Wednesday, March 5, 2014

Travis is finally approved for SSI (Supplemental Security Income), and life continues. =)



Regarding Penny,



Penny's cystoscopy is in 2 days. We are preparing for the trip to Zion and being away from home for two to three days (with Travis being the only person at home). I am very concerned she is overwhelming her physical well being by trying so hard to accomodate her father regarding his needs. I hope this doesn't sound selfish (but it is... I know as I love my wife with all my heart and I am seeing her try so hard to give to her father with the time they have left while... but I don't want to lose any days with her as a result). Very selfish of me...... =(  but  can't help it. I am presently watching a documentary called "LuLu" on WorldChannel (a PBS alternative station). It is about a world reknowned medical researcher (Dr. Louise Nutter) who lived life hard and who also created drugs to combat illness (including cancer). It has me thinking about how much time one has left in one's life. I feel like I am slowly wasting away while trying extensively to keep ourselves stable in a sea of chaos (with the cliff always around the corner). It seems to me that Penny and I are seemingly never going to have the opportunity to just "relax" in our lifetime as there is always something we have to battle for (as it has been for the past 24 years). I really need to sit down with my Bible and meditate / pray on this........ and yet, the medication I am on seems to be the only solution to calm me down enough to not cry. I am spending a lot of time with depression, and it isn't getting any better while we keep dealing with situations that are difficult to resolve.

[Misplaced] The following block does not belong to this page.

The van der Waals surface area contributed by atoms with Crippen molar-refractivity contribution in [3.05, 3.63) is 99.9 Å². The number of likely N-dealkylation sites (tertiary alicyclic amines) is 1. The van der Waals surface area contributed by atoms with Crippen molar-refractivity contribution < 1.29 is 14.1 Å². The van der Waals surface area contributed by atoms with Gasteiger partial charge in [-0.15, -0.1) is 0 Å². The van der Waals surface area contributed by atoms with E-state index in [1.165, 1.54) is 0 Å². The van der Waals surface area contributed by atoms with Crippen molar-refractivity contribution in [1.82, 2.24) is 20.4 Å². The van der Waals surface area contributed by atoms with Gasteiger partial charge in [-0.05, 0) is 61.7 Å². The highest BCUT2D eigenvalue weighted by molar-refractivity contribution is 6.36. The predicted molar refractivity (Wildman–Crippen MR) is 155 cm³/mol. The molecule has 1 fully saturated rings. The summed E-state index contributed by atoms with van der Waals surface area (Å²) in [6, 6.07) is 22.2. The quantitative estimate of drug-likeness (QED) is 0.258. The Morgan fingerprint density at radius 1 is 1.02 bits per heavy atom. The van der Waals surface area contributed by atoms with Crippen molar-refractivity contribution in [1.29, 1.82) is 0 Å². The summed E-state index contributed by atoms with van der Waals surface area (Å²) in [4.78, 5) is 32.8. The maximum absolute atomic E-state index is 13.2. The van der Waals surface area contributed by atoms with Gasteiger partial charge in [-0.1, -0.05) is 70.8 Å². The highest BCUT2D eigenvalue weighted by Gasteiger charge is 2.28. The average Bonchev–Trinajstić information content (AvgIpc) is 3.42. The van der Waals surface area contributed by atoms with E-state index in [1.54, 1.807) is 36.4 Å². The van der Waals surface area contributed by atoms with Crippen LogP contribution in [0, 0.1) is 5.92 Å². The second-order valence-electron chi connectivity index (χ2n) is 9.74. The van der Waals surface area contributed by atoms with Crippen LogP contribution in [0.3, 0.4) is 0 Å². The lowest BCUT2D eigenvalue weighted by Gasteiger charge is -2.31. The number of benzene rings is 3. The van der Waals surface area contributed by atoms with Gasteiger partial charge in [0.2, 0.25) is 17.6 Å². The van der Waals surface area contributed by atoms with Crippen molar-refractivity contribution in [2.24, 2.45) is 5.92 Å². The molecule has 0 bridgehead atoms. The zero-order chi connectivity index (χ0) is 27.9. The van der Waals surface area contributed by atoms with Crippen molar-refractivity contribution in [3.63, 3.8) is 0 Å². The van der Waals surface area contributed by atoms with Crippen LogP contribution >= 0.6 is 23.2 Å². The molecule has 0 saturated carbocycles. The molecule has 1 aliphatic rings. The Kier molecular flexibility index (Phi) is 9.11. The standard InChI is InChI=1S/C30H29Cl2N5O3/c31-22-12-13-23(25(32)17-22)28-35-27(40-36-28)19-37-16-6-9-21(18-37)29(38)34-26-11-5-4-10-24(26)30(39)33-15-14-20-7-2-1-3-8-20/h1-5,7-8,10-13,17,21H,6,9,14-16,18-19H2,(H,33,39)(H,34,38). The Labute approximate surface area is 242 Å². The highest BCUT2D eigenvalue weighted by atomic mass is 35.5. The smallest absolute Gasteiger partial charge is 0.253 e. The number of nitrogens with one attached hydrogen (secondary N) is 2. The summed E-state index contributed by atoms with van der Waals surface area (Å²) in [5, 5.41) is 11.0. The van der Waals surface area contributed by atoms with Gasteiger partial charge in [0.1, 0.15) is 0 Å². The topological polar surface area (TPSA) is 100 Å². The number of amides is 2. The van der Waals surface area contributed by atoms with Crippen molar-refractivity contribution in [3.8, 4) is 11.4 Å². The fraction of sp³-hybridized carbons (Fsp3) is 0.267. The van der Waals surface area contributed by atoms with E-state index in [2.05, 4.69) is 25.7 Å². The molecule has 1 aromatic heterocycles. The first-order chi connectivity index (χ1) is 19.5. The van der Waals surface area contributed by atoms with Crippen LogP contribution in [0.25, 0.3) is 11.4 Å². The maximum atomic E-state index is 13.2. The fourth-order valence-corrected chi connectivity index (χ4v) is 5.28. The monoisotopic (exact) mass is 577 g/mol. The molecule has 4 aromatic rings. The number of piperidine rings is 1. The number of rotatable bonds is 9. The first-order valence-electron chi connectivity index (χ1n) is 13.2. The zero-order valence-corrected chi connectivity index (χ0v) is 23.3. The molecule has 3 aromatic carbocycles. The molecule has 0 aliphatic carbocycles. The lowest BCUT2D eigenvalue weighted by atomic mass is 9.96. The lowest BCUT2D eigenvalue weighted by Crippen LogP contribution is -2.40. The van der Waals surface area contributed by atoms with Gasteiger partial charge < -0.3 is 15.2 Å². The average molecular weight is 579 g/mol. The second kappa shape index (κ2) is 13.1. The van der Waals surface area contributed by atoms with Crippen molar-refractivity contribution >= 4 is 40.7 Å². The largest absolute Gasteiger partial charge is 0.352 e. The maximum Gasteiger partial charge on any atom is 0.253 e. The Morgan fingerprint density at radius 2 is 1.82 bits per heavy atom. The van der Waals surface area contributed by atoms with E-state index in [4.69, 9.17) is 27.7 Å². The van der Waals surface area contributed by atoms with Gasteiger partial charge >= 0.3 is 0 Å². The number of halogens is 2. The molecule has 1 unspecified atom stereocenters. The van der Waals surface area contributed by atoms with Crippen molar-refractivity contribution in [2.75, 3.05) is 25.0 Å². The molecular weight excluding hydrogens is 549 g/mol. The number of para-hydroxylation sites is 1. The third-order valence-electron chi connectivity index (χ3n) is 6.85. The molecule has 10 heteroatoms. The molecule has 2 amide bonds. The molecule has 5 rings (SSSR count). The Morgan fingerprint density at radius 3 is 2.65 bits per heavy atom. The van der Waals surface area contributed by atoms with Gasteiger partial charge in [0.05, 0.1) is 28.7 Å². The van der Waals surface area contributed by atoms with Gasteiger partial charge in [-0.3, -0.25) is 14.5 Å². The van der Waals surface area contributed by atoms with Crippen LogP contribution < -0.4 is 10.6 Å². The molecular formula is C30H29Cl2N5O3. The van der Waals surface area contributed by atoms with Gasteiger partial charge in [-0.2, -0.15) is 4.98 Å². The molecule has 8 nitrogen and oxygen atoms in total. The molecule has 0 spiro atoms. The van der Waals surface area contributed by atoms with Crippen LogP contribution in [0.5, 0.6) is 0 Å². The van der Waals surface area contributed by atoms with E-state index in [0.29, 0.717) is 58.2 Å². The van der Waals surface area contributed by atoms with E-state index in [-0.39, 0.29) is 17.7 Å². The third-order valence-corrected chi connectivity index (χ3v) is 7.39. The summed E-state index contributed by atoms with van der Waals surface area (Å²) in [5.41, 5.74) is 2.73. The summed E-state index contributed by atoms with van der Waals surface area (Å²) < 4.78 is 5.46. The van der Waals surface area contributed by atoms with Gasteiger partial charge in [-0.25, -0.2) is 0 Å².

Regarding Travis,
 


Travis and I walked into the Social Security office in Woodstock on Monday as it was about to close (we had received a letter indicating that I had talked to someone at their office on Feb. 26th... the thing is, I received no such phone call). They had decided that Travis cannot manage his funds and that he required a representative to manage his funds, and they picked me). So we talked with the Social Security rep behind the counter and Travis decided that I will be the representative given my handling the family's finances already. And then, we asked the status of the claim and found out that it is APPROVED!!!!!! =)




Normally, the SSI amount is slightly over $700. Unfortunately, the financial formula for those who are working Part-Time is such that they get minimal funding (in Travis' case, around $110 per month as they deduct over $240 from the $700 using the formula what he gets help on from his mother and I). So now we need to sit down with the young lad (and get help from an attorney) to establish what he will contribute to the household. Ever since he started working via District 300 six years ago, we have not asked him to contribute to the household. That may have been a mistake when using hindsight (as he doesn't understand what it takes to manage a budget for daily living). We will be praying hard on this issue.


Regarding Penny's father,